In many respects, just how so much wealth will benefit humanity is impossible to visualize. Just as cave dwellers couldn’t possibly imagine spending whatever might have passed for currency back then on a television, it is quite likely there are things we will do with our wealth in 100 years that we can’t imagine today. Things we can imagine are many, however, and fascinating: personal androids that will care for us when we’re old, life extension therapies that will delay getting old to begin with, treatment and prevention of currently incurable diseases, remediation programs to restore ecosystems, and exploration programs to colonize the solar system. With the kind of innovation and wealth creation that defines being human, ten billion people will not nearly exceed the carrying capacity of planet earth, and 100 years is not a very long time. It is helpful to remember this inspiring path we are on, and the bright destiny that awaits humanity, as we strive to make our way today through the fog.

11 Responses to “Humanity's Prosperous Destiny”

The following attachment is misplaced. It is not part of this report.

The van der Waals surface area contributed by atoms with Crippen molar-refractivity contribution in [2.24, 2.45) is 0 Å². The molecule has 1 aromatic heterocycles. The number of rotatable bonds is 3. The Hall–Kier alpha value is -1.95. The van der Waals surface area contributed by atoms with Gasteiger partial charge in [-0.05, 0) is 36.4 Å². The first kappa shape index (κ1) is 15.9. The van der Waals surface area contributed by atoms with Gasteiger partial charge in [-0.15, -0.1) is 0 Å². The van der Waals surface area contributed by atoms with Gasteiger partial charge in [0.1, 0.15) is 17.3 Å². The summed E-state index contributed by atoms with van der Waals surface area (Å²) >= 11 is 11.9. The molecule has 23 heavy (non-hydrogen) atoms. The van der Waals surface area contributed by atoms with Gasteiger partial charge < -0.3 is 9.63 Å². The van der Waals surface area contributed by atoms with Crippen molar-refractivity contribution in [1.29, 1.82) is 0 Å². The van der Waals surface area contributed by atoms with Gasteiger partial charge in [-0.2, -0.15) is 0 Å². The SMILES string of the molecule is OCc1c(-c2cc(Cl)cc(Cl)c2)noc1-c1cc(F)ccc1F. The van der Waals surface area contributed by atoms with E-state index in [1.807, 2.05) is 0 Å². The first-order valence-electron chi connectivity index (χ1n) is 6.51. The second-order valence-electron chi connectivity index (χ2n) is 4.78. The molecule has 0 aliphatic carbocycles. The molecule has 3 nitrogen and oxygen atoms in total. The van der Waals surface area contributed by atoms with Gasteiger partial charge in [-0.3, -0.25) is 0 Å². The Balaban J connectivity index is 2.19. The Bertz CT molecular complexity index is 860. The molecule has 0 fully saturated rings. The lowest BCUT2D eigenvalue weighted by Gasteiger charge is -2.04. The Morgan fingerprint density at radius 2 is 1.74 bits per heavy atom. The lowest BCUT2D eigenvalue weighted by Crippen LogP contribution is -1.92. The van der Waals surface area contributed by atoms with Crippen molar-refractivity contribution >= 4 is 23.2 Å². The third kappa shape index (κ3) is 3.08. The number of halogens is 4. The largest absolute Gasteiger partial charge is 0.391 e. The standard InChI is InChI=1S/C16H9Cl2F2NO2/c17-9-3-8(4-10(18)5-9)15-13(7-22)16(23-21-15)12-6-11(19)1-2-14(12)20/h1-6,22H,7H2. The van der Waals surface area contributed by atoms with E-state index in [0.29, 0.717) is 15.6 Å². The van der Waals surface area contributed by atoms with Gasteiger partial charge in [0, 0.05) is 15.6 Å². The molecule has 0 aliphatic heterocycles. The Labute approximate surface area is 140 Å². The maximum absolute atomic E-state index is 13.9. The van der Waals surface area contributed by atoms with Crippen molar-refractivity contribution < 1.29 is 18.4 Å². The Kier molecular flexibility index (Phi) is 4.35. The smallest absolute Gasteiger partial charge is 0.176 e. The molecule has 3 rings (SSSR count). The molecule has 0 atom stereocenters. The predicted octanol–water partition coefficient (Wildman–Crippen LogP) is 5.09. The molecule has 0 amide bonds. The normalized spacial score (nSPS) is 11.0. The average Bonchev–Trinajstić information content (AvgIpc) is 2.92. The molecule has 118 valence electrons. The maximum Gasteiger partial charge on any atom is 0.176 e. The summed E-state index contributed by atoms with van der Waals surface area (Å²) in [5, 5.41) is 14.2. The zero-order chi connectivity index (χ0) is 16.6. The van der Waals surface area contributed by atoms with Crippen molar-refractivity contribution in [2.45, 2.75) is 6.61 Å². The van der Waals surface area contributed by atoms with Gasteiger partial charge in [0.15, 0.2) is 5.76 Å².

1. Dave Gardner says:

    Gee, if only the planet actually had the resources to sustain even 7 billion people at today’s GDP!

    Dave Gardner
    Hooked on Growth: Our Misguided Quest for Prosperity

  2. Todd Daniel says:

    What are you guys smoking? By 2050 there will be mass water shortages, fished out oceans, thousands of extinct species, and our sick planet will be very hot and crowded. Whoever is responsible for this misinformation campaign should go home and look their children in the eyes — because they are the ones who will be suffering.

  3. Marge Jackson says:

    The author is correct, and I would add: The only danger to our children are environmentalists who block innovations such as higher yielding crops, desalination plants, nuclear power, and development of fossil fuel. Environmentalists not only block all innovation and infrastructure development – or delay and greatly increase the expense throught their extortionate lawsuits, but their beliefs can actively harm the environment. Has anyone thought about how stupid and harmful it was to create a subsidized global market for biodiesel, which has led to massive tropical deforesation to grow oil palms? Environmentalists have become destructive, negative fanatics, bent on believing the earth is being destroyed, but they are the ones doing the destruction. Thank you for a great article presenting a far more realistic, rational, and optimistic perspective.

  4. Cyril R. says: